Glenn Wharton and Deena Engel
The Electronic Media Review, Volume Five: 2017-2018
The treatment of contemporary art relies on a broad range of information gathered from many sources and stored in multiple formats. Prior conservation reports, analytical results, still and moving image documentation, installation instructions, recordings of artist interviews, emails, and publications represent just some of the sources that conservators and their colleagues draw from to arrive at conservation treatment decisions. As variable works change over time from one iteration to the next, their documentation becomes the resource that defines what a work has been and can be in the future. Given its significance for future research, designing good archiving and access systems for this documentation is becoming a major topic of research. Within museums, collections management databases are the primary resources for storing information about collections. Conservators struggle to enter their documentation into these information management systems. They also strive to incorporate documentation that is archived elsewhere in various formats. They push the limits of what these databases can handle in their efforts capture all of information necessary for future treatment and exhibition decisions.
This presentation provides a model for an alternate software solution to information management for conservation: the wiki. The authors do not recommend replacing hierarchical collections management databases in museums, but they suggest that wiki software provides an option for managing complex conservation documentation in some circumstances. The strengths of wiki software include the category/subcategory functionality provided natively to group documents in unlimited and meaningful ways. Also the powerful hierarchical page/section structure allows conservators to create meaningful URLs for linking within and across webpages.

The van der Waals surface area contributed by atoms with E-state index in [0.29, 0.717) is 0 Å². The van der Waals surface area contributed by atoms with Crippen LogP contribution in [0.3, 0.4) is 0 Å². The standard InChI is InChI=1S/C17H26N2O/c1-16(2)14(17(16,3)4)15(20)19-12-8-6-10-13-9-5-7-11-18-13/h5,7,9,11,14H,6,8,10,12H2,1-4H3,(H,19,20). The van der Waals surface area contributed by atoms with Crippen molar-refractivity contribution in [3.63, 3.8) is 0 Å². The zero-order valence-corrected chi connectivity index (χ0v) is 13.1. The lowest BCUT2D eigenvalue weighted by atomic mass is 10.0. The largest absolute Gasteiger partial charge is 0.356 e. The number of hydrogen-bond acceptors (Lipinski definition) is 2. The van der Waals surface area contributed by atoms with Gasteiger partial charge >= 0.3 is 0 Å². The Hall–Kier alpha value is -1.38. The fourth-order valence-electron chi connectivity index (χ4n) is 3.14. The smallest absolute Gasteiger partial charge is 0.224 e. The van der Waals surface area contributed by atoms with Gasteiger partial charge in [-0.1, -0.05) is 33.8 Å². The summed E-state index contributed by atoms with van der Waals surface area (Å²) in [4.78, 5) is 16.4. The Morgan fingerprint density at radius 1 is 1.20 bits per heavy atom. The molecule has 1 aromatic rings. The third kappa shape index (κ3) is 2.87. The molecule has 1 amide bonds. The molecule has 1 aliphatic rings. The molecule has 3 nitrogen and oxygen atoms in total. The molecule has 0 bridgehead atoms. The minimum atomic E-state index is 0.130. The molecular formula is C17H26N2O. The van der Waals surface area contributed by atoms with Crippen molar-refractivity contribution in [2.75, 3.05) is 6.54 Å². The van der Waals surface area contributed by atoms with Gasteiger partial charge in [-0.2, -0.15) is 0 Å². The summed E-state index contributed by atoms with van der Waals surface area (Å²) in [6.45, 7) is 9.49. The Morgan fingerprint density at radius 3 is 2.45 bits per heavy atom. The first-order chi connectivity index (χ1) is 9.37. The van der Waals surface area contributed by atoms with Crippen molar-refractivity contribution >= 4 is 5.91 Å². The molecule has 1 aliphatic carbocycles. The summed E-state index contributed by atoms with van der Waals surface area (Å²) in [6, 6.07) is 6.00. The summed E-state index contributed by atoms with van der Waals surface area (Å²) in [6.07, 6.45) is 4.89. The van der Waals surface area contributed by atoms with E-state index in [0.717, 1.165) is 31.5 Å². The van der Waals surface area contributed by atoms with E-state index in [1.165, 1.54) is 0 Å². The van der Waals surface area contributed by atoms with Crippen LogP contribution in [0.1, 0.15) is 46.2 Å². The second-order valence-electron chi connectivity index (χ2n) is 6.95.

In collaboration with archivists, art historians, and other scholars at New York University, the authors combined their expertise in conservation and computer science to investigate the potential for wiki software to create an information resource for the artist/activist David Wojnarowicz. As the first task in the larger Artist Archives Project, the David Wojnarowicz Knowledge Base is built with MediaWiki software. It contains information about the deceased artist’s materials and technologies, his installations, collaborators, performances, and media works, as well as concerns for future presentation of the work of this pivotal late twentieth century artist. Early in the project, the research team decided that relationships among the elements of the artist’s works would determine the nature of the underlying conceptual database. Thus the project became equally a “content” and a “technology” effort. We considered customizing an open source content management system (CMS) using an open source framework such as Drupal but that would have required considerable custom programming leading to both higher development costs and higher future maintenance costs. We selected MediaWiki for our Knowledge Base to insure a stable, open-source, user-friendly and high-performance web environment. In addition we explored configuration options and customization to the MediaWiki software in order to optimize the flexibility of the system design, to support the integration of a wide variety of documentation file formats that support conservation efforts, and to build a flexible user interface to meet the needs of conservators and others in the scholarly community.
New York University, Courant Institute of Mathematical Sciences
Clinical Professor and Director, Program in Digital Humanities and Social Science, Department of Computer Science
New York, New York
New York University
Clinical Professor, Museum Studies
New York, New York